WRAPUP 1-Mortgage boom leads to profit surge for JPMorgan, Wells

* Two of nation's top banks post record earnings

* JPMorgan has lower 'London whale' losses than in 1st half

* Wells hurt by unexpectedly large drop in margin

By David Henry and Rick Rothacker

Oct 12 (Reuters) - Two of the nation's biggest banks, Wells Fargo & Co and J.P. Morgan Chase & Co , made record profits over the last three months from a sharp rise in mortgage lending, though performance stumbles elsewhere hurt J.P. Morgan more than Wells Fargo.

Both banks reported double-digit increases in third-quarter earnings on Friday, as record-low interest rates and an uptick in the housing market drove a boom in mortgages.

But while J.P. Morgan easily met Wall Street expectations, Wells Fargo came up weaker than expected on a key performance measure, and their shares reflected that in morning trading. J.P. Morgan shares were down 1.1 percent at $41.64 in a broadly lower market, while Wells were down 3.4 percent at $33.97.

"All in, we think it's a good quarter for (J.P. Morgan), and other banks should see some of the same benefits," Nomura Securities analyst Glenn Schorr wrote in a note to clients.

The mortgage market dragged on banks during the worst of the financial crisis but has become a bright spot of late. After the Federal Reserve said in September it would buy huge quantities of mortgage bonds every month for the foreseeable future, rates fell sharply and loan applications soared.


Reuters Insider-Dimon gets a break

Housing turns a corner

Breakingviews-Evading the London Whale ID:nL1E8LC4HS]

Graphic-JP Morgan Chase 3rd qtr earnings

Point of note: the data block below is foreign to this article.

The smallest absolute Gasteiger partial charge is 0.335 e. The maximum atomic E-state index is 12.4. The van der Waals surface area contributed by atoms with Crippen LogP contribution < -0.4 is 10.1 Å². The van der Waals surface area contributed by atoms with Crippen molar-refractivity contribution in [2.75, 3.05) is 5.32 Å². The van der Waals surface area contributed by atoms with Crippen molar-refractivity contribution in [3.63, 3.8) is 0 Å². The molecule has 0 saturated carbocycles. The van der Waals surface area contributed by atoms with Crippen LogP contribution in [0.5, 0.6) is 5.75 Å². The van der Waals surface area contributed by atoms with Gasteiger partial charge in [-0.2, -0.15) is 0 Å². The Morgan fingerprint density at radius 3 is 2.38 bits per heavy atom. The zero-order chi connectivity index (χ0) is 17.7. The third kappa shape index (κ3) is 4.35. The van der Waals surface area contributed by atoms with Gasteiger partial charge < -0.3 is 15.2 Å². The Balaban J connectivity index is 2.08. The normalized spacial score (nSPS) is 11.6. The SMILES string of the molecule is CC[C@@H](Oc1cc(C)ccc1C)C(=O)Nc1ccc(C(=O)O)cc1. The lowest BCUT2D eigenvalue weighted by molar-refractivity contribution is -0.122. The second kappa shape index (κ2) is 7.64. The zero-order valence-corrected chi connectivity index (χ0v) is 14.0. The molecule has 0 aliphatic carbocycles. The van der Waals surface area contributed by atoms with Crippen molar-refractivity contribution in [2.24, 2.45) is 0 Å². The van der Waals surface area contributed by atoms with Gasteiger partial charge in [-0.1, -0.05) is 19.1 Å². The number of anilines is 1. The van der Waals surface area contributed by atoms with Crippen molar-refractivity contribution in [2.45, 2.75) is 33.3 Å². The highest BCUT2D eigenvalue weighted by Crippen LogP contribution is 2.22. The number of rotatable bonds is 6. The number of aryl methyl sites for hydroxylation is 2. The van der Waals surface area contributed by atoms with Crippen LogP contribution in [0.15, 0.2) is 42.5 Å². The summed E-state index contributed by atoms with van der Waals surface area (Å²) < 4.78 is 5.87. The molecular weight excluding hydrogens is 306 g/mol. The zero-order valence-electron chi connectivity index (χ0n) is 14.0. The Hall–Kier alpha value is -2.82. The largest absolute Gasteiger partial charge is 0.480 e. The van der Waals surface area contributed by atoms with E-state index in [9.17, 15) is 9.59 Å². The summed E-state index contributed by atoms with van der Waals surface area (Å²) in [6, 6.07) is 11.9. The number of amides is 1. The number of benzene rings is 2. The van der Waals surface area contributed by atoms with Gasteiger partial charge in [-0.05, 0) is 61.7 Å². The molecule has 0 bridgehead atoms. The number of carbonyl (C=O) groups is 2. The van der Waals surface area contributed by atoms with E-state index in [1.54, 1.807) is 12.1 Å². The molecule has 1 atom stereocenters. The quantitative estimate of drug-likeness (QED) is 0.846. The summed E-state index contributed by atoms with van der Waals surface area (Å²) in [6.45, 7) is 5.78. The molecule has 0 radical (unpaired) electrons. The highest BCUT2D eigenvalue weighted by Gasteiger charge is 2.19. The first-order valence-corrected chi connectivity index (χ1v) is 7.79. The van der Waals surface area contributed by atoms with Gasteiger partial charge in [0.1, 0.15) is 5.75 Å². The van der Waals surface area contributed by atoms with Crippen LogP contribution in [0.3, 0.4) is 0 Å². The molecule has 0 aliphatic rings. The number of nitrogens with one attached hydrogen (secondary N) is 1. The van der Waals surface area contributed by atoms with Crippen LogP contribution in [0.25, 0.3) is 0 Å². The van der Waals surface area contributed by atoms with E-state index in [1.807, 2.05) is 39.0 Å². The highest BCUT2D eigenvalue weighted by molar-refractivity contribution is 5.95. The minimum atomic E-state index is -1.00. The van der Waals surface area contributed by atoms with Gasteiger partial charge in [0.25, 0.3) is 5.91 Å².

Besides the good news about the housing market, J.P. Morgan also reported that losses are shrinking rapidly from the bad trades engineered by the so-called London Whale, which cost the bank almost $6 billion in the first half of the year.

The losses cast a harsh light on Jamie Dimon, the chief executive whom some saw as a potential leading candidate for U.S. Treasury secretary in a second Obama administration. He has apologized repeatedly, and at length, for failing to catch the problem before it grew so big.

The nation's largest bank by assets posted net income of $5.71 billion, or $1.40 a share, up 34 percent from a profit of $4.26 billion, or $1.02 a share, a year earlier.

Analysts on average had expected a profit of $1.24 a share, according to surveys by Thomson Reuters I/B/E/S. Barclays Capital said it was the 17th time in the last 18 quarters that the bank beat Wall Street's forecasts.


Wells Fargo, the nation's fourth-largest bank by deposits, earned $4.9 billion in the quarter, 22 percent more than a year earlier, as mortgage banking revenue jumped more than 50 percent.

Per-share earnings of 88 cents just beat the average Wall Street forecast of 87 cents, although revenue missed estimates by some $270 million.

Wells, Warren Buffett's favorite bank, emerged from the crisis as by far the largest mortgage lender in the country - some three times bigger than its closest competitor.

But where the bank stumbled was in the net interest margin, or the difference between what the bank earns on loans and pays out on deposits. That metric is crucial in the industry, and Wells Fargo's margin fell 25 basis points to 3.66 percent in the third quarter. That was a sharper drop than expected.

Keefe, Bruyette & Woods analyst Frederick Cannon, in a research report for clients, said the strength in mortgages was good but the weakness in the interest margin was more important.

(Reporting by David Henry in New York and Rick Rothacker in Charlotte, N.C.; additional reporting by Dan Wilchins and Jed Horowitz in New York; writing by Ben Berkowitz; editing by Matthew Lewis)




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